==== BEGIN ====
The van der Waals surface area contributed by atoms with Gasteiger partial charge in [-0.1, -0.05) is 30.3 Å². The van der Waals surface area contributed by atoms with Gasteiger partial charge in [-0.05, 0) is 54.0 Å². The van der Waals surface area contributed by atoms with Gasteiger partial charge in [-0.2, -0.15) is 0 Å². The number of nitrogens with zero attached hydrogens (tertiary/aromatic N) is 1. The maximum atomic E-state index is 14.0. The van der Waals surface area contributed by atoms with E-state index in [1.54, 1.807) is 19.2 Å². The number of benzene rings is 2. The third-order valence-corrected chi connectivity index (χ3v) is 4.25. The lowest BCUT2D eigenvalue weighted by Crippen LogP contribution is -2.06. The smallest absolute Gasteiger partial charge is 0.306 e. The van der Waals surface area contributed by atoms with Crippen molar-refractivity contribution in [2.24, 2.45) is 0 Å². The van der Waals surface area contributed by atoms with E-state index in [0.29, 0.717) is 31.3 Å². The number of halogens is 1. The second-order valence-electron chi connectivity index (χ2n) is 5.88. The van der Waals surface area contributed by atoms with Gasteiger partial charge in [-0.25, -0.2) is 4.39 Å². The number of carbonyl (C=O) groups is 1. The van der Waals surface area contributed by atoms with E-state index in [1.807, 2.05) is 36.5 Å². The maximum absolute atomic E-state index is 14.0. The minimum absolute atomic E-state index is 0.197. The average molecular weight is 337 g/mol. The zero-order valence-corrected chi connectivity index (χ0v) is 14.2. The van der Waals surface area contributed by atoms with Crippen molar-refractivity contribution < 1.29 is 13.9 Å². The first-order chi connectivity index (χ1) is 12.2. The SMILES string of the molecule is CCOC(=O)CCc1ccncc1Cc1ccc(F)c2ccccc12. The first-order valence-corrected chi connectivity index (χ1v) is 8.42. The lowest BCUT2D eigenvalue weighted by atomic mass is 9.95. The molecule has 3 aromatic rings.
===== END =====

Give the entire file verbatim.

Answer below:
The van der Waals surface area contributed by atoms with Gasteiger partial charge in [-0.1, -0.05) is 30.3 Å². The van der Waals surface area contributed by atoms with Gasteiger partial charge in [-0.05, 0) is 54.0 Å². The van der Waals surface area contributed by atoms with Gasteiger partial charge in [-0.2, -0.15) is 0 Å². The number of nitrogens with zero attached hydrogens (tertiary/aromatic N) is 1. The maximum atomic E-state index is 14.0. The van der Waals surface area contributed by atoms with E-state index in [1.54, 1.807) is 19.2 Å². The number of benzene rings is 2. The third-order valence-corrected chi connectivity index (χ3v) is 4.25. The lowest BCUT2D eigenvalue weighted by Crippen LogP contribution is -2.06. The smallest absolute Gasteiger partial charge is 0.306 e. The van der Waals surface area contributed by atoms with Crippen molar-refractivity contribution in [2.24, 2.45) is 0 Å². The van der Waals surface area contributed by atoms with E-state index in [0.29, 0.717) is 31.3 Å². The number of halogens is 1. The second-order valence-electron chi connectivity index (χ2n) is 5.88. The van der Waals surface area contributed by atoms with Gasteiger partial charge in [-0.25, -0.2) is 4.39 Å². The number of carbonyl (C=O) groups is 1. The van der Waals surface area contributed by atoms with E-state index in [1.807, 2.05) is 36.5 Å². The maximum absolute atomic E-state index is 14.0. The minimum absolute atomic E-state index is 0.197. The average molecular weight is 337 g/mol. The zero-order valence-corrected chi connectivity index (χ0v) is 14.2. The van der Waals surface area contributed by atoms with Crippen molar-refractivity contribution < 1.29 is 13.9 Å². The first-order chi connectivity index (χ1) is 12.2. The SMILES string of the molecule is CCOC(=O)CCc1ccncc1Cc1ccc(F)c2ccccc12. The first-order valence-corrected chi connectivity index (χ1v) is 8.42. The lowest BCUT2D eigenvalue weighted by atomic mass is 9.95. The molecule has 3 aromatic rings.